Planned Parenthood is making money off abortions. No surprises there, just the method of how they are making money is becoming increasingly sinister. Planned Parenthood is defending its actions. No surprises there, just how much they are deluding themselves and the public is increasingly disheartening. The media bias covering the story is utterly ridiculous. No surprises there, just the degree of how much they are defending this institution is increasingly discouraging.
But the most recent videos and stories about the abortion industry at Planned Parenthood is nothing new. It should not be shocking nor surprising. The information has been out there. One can read the testimony of former employees like Abby Johnson. One could read the proceedings of a typical abortion procedure (without the extra care in order to sell aborted fetus body parts). One can look at the foundations of Planned Parenthood and see its twisted roots. (Its root trace back to Margaret Sanger who wrote in Woman and the New Race, “The most merciful thing that the large family does to one of its infant members is to kill it.”)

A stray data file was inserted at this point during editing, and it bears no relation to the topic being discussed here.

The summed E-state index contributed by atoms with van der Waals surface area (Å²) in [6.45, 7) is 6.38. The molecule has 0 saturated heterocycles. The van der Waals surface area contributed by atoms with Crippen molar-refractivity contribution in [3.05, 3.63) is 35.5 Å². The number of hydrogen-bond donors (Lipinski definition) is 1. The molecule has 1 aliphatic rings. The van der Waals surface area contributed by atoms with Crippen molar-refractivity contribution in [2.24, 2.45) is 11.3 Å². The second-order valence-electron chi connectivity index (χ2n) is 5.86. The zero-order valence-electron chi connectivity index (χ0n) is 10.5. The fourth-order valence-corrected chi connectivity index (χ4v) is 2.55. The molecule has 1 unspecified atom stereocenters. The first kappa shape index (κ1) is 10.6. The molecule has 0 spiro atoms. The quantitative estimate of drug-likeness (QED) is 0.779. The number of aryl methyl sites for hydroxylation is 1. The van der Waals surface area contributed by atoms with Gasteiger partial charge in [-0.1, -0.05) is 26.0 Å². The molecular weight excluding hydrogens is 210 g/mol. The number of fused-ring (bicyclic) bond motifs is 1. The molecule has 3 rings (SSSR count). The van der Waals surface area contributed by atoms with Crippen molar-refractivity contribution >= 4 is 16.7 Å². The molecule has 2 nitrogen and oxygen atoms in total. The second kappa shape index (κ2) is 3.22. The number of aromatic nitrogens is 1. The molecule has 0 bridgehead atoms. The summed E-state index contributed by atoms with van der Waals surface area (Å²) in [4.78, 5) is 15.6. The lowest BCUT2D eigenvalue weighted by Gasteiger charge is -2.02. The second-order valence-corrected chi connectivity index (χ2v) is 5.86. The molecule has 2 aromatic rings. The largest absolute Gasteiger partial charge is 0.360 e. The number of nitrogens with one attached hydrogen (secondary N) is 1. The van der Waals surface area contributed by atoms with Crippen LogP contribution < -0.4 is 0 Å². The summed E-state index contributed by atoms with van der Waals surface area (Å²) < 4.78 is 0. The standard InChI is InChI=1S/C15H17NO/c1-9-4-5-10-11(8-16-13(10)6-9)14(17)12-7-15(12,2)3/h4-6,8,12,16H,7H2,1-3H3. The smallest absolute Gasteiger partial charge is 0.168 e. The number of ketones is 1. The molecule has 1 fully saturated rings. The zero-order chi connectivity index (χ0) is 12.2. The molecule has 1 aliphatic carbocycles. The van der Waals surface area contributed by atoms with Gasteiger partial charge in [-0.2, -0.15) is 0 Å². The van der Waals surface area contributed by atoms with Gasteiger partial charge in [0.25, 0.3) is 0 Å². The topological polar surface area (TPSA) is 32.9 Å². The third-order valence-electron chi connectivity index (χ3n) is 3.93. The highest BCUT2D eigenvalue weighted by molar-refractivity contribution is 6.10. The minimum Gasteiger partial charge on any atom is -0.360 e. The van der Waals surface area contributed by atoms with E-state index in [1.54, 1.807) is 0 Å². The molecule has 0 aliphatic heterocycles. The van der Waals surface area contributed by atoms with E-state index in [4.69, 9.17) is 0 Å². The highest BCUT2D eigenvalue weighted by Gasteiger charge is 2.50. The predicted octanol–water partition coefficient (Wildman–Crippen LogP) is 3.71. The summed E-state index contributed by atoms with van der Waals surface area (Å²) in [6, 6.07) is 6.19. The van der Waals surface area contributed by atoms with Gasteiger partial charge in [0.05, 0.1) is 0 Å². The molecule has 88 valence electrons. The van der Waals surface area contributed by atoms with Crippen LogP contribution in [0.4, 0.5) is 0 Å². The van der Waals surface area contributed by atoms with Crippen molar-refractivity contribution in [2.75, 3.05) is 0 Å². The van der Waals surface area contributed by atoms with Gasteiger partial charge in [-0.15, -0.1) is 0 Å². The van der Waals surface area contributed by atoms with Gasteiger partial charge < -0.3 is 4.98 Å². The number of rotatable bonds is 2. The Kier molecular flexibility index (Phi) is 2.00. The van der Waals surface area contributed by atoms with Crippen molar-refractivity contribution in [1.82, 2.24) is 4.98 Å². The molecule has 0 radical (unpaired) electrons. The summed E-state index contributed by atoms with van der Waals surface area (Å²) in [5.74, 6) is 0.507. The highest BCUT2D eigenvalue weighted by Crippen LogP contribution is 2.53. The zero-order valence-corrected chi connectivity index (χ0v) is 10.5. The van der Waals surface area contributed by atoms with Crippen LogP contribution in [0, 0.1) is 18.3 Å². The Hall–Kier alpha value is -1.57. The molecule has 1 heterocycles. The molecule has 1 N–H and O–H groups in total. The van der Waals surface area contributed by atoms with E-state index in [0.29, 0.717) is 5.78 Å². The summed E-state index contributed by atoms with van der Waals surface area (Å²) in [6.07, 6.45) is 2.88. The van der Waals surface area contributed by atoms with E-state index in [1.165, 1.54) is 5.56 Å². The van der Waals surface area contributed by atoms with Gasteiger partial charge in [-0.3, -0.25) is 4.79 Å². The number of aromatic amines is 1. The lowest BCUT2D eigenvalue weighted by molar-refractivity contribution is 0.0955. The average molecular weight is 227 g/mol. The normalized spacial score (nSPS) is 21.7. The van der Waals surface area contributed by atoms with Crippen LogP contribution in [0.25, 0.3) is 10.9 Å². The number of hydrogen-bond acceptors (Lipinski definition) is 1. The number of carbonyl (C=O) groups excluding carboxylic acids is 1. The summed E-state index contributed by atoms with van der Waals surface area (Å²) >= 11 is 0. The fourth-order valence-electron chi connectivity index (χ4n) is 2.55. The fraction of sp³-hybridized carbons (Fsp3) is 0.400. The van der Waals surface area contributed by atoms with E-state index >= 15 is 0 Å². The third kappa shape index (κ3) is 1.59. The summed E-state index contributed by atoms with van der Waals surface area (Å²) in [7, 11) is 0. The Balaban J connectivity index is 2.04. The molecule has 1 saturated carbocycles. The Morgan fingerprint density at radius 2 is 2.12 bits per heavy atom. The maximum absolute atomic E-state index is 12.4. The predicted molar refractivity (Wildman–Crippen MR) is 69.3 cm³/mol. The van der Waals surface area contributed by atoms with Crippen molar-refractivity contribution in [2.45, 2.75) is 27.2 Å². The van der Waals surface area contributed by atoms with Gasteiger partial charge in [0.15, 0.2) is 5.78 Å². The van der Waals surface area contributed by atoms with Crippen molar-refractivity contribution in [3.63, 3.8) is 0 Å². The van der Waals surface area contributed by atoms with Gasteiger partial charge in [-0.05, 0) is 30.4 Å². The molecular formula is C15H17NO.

A glimpse of sanity has entered the world, and Planned Parenthood is being investigated. I’m tempted to breathe a sigh of relief, hope the elected members of government will be rational individuals and fully investigate without bias on either end, and blissfully go on about my life.
But I cannot. I cannot help but think of all the small ways I have promoted abortion though I call myself pro-life.
How many times have I snickered and stared at an unwedded pregnant woman? How many times have I gossiped about someone pregnant out of wedlock? How many times have horrible thoughts entered my mind when seeing a large amount of ill-behaved children and a clearly worn out mother? How many times have I looked down upon my fellow sister who has had an abortion and pretended I could never understand her, never be her? How many times have I contributed to a culture that looks down upon an unexpected, inconvenient, unwanted child?